LTC leaders sound off on gloomy 2003. (NH News Notes).
Another panelist, Joseph Lubarsky-- long-term care analyst for BDO Seidman, LLP, and author of recent AHCA-sponsored studies of Medicare and Medicaid shortfalls--said the situation in the field was the worst he had seen in 29 years. Following fiscal year (FY) 2003, in which most states had built in "reasonable" increases of 3% or more for nursing homes' Medicaid rates, Lubarsky said FY 2004 looked "grave," with most states proposing Medicaid cuts or freezes to cope with their red ink. He noted, too, that more than half the states are contemplating, or have in effect, provider taxes used to hike the federal Medicaid match, but these take as much as 6% of nursing homes' revenues in the process, including from private-pay. Nursing home margins are already razor-thin, he said, with half the profession teetering on the brink.
Larry Minnix, Jr., president and CEO of AAHSA, took a proactive stance, urging his nurse audience to "tell your story. Nurses are 'driving the bus,' but politicians don't know it, because no one is telling them your story. Most people in government want to do well, but they don't know the specifics--and the devil is in the details," he said. Minnix also recommended, among other things, that nurses maintain their organizations' integrity: "Don't allow compromise, because there are charlatans out there who have created a lack of trust for everyone."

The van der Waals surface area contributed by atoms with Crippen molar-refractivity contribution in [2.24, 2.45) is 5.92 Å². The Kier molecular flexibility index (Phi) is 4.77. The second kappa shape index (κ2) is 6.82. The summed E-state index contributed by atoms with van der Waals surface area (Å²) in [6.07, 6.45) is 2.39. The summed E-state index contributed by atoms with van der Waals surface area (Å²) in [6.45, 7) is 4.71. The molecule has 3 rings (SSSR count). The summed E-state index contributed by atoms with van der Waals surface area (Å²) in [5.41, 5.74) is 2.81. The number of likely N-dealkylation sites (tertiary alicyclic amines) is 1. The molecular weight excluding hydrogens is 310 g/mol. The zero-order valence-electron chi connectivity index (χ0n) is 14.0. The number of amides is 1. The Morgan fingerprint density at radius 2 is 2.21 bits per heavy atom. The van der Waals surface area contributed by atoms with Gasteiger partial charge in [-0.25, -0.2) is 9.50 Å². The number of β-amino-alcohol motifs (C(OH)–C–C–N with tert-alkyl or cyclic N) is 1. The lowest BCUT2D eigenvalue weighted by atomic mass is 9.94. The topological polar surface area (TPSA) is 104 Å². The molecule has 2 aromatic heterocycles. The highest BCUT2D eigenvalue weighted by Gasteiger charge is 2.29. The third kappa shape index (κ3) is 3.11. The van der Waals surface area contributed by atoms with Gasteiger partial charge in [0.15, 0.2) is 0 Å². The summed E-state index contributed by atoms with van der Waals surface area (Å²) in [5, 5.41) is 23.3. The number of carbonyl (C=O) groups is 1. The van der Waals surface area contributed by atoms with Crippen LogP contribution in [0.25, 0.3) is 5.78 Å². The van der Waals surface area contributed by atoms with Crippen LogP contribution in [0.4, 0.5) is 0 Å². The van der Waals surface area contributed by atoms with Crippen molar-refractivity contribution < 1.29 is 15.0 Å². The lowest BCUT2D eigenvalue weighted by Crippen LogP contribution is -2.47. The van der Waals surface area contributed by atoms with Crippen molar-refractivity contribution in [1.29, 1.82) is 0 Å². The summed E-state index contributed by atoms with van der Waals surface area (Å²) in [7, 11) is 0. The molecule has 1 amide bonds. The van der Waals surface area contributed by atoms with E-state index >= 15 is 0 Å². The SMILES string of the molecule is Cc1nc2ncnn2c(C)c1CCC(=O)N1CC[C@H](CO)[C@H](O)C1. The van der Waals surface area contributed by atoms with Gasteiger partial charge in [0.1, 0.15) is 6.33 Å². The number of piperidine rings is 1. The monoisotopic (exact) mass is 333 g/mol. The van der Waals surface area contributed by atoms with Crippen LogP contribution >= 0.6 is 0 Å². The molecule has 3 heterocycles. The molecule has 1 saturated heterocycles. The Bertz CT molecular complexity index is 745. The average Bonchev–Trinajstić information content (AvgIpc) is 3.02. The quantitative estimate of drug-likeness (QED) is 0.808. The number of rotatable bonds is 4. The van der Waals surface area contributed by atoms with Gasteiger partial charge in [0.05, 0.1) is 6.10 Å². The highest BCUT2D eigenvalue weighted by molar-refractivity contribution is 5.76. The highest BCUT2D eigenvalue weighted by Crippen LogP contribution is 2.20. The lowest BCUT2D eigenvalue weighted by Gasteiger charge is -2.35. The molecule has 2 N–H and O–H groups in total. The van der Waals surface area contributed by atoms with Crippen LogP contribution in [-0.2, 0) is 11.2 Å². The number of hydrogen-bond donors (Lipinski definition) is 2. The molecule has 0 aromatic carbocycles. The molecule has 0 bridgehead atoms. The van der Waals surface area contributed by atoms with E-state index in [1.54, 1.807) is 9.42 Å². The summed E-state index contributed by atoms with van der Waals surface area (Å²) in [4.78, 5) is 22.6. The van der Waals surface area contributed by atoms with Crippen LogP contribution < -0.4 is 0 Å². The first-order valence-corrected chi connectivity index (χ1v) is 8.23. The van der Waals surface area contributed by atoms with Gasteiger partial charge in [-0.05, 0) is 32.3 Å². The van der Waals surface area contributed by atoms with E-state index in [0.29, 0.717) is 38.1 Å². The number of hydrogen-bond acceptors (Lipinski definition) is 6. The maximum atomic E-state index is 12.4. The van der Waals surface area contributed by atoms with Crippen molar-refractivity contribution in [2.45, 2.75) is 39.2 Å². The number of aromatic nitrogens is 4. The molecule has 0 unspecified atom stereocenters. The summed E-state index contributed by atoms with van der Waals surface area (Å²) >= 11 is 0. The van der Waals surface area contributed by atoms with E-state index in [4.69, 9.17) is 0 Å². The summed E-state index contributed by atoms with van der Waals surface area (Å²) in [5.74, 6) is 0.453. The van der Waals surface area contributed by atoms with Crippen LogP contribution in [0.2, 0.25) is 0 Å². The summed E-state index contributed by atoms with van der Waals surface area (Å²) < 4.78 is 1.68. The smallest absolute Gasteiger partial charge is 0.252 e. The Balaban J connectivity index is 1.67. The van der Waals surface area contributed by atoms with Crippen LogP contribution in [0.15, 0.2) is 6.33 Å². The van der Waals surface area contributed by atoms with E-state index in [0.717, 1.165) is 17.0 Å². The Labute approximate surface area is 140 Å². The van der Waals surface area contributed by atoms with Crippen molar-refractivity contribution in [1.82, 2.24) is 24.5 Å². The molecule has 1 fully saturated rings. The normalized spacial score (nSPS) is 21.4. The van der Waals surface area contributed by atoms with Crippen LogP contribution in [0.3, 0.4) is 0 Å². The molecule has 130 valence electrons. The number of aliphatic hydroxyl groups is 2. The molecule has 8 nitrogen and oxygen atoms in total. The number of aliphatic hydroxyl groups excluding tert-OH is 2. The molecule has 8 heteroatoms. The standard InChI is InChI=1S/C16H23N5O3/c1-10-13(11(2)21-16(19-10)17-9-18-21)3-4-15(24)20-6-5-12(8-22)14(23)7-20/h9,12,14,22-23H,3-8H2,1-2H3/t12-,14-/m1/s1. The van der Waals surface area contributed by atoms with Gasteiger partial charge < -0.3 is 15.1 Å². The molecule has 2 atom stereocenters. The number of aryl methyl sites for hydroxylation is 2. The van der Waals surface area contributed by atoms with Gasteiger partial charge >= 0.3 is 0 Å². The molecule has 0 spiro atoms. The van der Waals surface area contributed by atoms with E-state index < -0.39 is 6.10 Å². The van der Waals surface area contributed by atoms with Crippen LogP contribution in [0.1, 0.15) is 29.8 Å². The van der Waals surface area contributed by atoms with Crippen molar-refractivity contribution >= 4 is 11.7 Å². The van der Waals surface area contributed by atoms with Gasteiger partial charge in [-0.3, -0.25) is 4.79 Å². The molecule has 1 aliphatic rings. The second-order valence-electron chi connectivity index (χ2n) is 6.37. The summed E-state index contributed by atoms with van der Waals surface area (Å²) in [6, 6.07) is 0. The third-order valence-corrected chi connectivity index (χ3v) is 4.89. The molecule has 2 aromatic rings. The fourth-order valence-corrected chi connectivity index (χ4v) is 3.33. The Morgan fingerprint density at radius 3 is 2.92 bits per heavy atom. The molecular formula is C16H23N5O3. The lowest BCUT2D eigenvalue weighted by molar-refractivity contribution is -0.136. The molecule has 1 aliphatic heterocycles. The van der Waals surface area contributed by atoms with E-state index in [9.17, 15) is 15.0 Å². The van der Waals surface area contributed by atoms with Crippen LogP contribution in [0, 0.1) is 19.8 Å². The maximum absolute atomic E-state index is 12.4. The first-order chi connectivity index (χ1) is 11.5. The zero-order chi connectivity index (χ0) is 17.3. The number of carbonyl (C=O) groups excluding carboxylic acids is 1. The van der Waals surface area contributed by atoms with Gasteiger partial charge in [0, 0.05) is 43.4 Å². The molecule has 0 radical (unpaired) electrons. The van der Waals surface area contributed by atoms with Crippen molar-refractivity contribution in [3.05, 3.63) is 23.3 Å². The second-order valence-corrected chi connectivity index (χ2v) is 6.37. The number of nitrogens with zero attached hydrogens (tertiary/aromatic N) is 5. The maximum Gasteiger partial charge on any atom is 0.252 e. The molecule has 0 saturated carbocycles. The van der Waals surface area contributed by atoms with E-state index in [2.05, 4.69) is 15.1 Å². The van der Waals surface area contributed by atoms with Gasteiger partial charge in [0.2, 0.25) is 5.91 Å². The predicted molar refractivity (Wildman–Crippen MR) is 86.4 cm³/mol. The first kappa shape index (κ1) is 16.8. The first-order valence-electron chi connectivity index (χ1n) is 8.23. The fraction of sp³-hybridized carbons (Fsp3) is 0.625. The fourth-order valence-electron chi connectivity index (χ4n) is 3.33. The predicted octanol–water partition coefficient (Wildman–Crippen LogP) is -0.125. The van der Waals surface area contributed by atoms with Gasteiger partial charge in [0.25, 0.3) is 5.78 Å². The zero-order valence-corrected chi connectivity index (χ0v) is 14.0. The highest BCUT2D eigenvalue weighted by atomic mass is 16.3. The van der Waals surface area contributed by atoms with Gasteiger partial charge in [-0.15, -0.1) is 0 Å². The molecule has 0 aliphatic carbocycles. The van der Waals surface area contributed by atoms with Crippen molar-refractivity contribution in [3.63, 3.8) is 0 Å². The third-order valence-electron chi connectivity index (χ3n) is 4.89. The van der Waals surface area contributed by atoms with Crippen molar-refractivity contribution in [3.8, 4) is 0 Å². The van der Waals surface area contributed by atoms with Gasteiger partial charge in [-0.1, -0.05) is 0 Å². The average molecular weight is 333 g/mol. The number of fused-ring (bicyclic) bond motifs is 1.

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|Title Annotation:||Long term care|
|Author:||Peck, Richard L.|
|Date:||May 1, 2003|
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